Multilingual XML files
When you need to translate or localize text that is created and stored in databases rather than document files, you will often receive multilingual XML (eXtensible Markup Language) files.
memoQ can import multilingual XML files into multilingual projects in one step. This allows you to set up multilingual projects faster.
Multilingual projects only: Use this filter only if you are setting up a multilingual project in memoQ project manager.
Can't import in LiveDocs: You can't import a multilingual XML file into a LiveDocs corpus.
To learn more about XML in general: See the topic on importing XML files.
How to get here
2.In the Document import options window, select the XML files, and click Change filter and configuration.
3.The Document import settings window appears. From the Filter drop-down list, choose Multilingual XML filter.
What can you do?
Start on the Encoding and reference files tab.
1.Check the encoding. Normally, an XML document contains a header that sets the encoding. If this is missing, or it's incorrect, you need to choose another one in the Select default encoding list. You can check the actual text in the Preview box.
2.Set up reference files. Normally, memoQ uses the files you're importing. When you need to set up rules or tags, memoQ shows you the contents from the same files.
If the project is larger, and there are many files that you don't have to work on right now, but they were - or will be - part of the project, you can add them. Under Reference files and DTD, click Add file.
Alternatively, if you have the document type definition (DTD) or the XML schema that specifies all the tags and attributes, you can use those too. Next to the DTD/Schema text box, click Browse, and choose the DTD or schema file.
Next, set up import rules to handle the different languages in the multilingual XML file.
A very simple example looks like this:
An entry in a multilingual XML file has the same text in several languages. An import rule tells memoQ where to find the text for one of these languages.
The import rule also tells memoQ if there is a context, a comment, and maybe a length limit for the text in that language. Practically, you need one import rule for each language.
1.To set up the import rules: Click the Import rules tab. At the bottom, click Edit import rules. The XML import rules window appears.
2.On the left, expand all the elements in the first entry.
To add a rule for one language:
3.Click the tag that contains the text. Don't click the text itself, and don't click any of the attributes. In the example above, click 'string' in <string lang="de">. memoQ fills in the XPath for selected row box.
Rules are written with XPath expressions. An XPath expression points to a place in an XML file. In a way, it describes the "coordinates" of an element in an XML file.
4.At the Content XPath box, click Fill from selected row. memoQ inserts an XPath expression that points to the element you clicked. That XPath expression won't pick up any other elements. At this point, you must edit it to make it more general, and to have sensible conditions (for example, pick up a 'string' for the German language if its 'lang' attribute is 'de').
To learn how to make the necessary edits to an XPath expression: See the topic about the XML import rules window.
5.In the memoQ language drop-down box, choose the language of the text. In the example, you would choose German.
You can choose any language that memoQ supports. But if the project doesn't have that language, that element won't be imported.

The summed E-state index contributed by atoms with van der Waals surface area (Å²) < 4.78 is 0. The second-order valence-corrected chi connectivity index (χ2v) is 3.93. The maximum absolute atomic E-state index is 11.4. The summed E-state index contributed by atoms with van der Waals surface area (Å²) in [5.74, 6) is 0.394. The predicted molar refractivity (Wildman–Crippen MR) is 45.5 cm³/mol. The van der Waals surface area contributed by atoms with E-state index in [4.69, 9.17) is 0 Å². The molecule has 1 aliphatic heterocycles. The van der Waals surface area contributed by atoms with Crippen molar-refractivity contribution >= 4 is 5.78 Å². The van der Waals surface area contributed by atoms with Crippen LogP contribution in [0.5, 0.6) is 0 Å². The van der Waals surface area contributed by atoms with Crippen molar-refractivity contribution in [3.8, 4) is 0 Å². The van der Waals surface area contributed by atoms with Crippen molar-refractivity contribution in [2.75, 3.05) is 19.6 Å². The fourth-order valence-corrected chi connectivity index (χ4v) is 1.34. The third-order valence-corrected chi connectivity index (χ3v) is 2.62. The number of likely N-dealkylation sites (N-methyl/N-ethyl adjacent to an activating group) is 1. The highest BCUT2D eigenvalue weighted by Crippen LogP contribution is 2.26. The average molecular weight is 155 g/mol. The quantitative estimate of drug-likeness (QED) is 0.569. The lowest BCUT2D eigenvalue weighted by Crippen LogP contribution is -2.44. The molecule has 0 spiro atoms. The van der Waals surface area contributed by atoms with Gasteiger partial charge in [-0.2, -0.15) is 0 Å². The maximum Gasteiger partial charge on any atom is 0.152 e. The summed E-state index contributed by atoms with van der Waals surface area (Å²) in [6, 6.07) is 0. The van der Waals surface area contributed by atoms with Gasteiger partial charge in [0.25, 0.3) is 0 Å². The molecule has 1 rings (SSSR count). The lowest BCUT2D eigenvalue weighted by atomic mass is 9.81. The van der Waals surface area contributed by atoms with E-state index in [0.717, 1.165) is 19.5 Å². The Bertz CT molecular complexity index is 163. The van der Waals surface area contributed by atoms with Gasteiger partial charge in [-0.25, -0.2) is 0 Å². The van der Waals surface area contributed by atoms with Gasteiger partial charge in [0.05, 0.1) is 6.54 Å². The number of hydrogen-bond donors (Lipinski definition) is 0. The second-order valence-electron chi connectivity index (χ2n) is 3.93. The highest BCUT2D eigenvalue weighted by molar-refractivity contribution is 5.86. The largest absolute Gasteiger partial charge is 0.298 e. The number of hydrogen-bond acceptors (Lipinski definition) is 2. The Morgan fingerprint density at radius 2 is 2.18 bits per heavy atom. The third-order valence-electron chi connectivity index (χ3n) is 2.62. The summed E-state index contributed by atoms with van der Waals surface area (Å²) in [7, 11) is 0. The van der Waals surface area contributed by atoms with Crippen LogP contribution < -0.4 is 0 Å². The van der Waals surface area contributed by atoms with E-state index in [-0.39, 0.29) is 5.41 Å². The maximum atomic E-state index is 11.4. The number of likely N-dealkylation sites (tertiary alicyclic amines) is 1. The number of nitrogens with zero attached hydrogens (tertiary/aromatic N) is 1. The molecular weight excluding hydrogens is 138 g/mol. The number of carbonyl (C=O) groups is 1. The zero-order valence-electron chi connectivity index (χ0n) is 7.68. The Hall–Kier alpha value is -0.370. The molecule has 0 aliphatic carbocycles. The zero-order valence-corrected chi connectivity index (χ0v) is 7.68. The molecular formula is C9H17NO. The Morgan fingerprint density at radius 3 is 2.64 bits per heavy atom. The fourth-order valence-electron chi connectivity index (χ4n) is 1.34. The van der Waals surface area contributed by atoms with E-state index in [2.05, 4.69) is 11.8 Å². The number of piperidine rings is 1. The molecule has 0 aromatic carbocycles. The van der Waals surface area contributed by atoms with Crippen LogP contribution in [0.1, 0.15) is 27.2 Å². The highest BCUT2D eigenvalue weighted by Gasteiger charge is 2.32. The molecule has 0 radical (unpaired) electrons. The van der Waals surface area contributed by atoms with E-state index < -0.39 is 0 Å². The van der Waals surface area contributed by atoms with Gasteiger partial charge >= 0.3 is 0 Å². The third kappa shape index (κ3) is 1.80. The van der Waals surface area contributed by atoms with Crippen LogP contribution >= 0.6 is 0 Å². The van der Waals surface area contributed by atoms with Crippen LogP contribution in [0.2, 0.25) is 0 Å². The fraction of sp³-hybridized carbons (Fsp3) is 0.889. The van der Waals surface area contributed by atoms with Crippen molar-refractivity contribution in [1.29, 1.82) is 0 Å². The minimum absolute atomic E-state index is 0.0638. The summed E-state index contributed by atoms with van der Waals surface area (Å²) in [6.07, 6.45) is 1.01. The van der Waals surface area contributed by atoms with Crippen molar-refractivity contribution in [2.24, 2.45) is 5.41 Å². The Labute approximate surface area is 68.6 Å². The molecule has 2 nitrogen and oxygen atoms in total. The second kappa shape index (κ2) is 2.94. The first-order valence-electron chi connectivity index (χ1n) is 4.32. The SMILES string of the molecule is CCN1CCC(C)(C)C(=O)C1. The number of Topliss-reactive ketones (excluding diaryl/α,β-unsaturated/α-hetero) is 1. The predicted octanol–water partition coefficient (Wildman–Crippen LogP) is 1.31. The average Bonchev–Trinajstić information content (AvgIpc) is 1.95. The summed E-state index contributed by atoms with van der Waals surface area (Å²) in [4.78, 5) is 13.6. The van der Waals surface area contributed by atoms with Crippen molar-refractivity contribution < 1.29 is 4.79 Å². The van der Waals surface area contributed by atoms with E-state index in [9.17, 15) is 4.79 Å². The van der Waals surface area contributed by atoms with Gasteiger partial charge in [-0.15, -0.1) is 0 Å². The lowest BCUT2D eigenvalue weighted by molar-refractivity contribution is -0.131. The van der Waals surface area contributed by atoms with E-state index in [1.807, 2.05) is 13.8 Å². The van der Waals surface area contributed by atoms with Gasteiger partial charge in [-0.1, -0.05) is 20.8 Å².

There can be other elements in the XML file that serve as the context, the comment, and an optional length restriction for the text.
6.Click the element that you need to use as context. In the example above, you would click the id (identifier) attribute of the entry tag: In the first <entry id="E1"> tag, click 'id'. Again, you must edit the XPath expression, so that it picks up all entry IDs, not just the first one.
7.At the Context (ID) XPath for content box, click Fill from selected row.
8.If there is another element or attribute within the entry that sets a maximum length for the text, click it. Then, at the Length restriction XPath for content box, click Fill from selected row.
9.If there is yet another element or attribute within the entry that contains a comment for the text, click it. Then, at the Comment XPath for content box, click Fill from selected row. You can also set the comment type (severity) for memoQ in the memoQ comment type drop-down box.
10.When all these are filled in, click Save to rule set.
Most parts of the rule are optional. The text (content) must be there, of course. memoQ shows a warning if you try to set a rule that has no context.
If you need to change a rule, the best thing you can do is select the rule in at the bottom, click Delete rule, and set up the rule again.
To learn more about setting up XML import rules: see this topic.
Normally, the rules should be enough to work with multilingual XML files. By nature, they are less complex in structure than 'traditional' monolingual XML files.
That said, you may need to deal with inline tags and unusual character entities. In some cases, you may even need to set up conditions for translating an element or another. You can set these up on the Other tags and attributes and the Entities tabs.
To learn about dealing with tags, attributes, and entities in XML files: See the topic about importing XML files.
When you finish
To confirm the settings, and return to the Document import options window: Click OK.
To return the Document import options window, and not change the filter settings: Click Cancel.
If this is a cascading filter, you can change the settings of another filter in the chain: Click the name of the filter at the top of the window.
In the Document import options window: Click OK again to start importing the documents.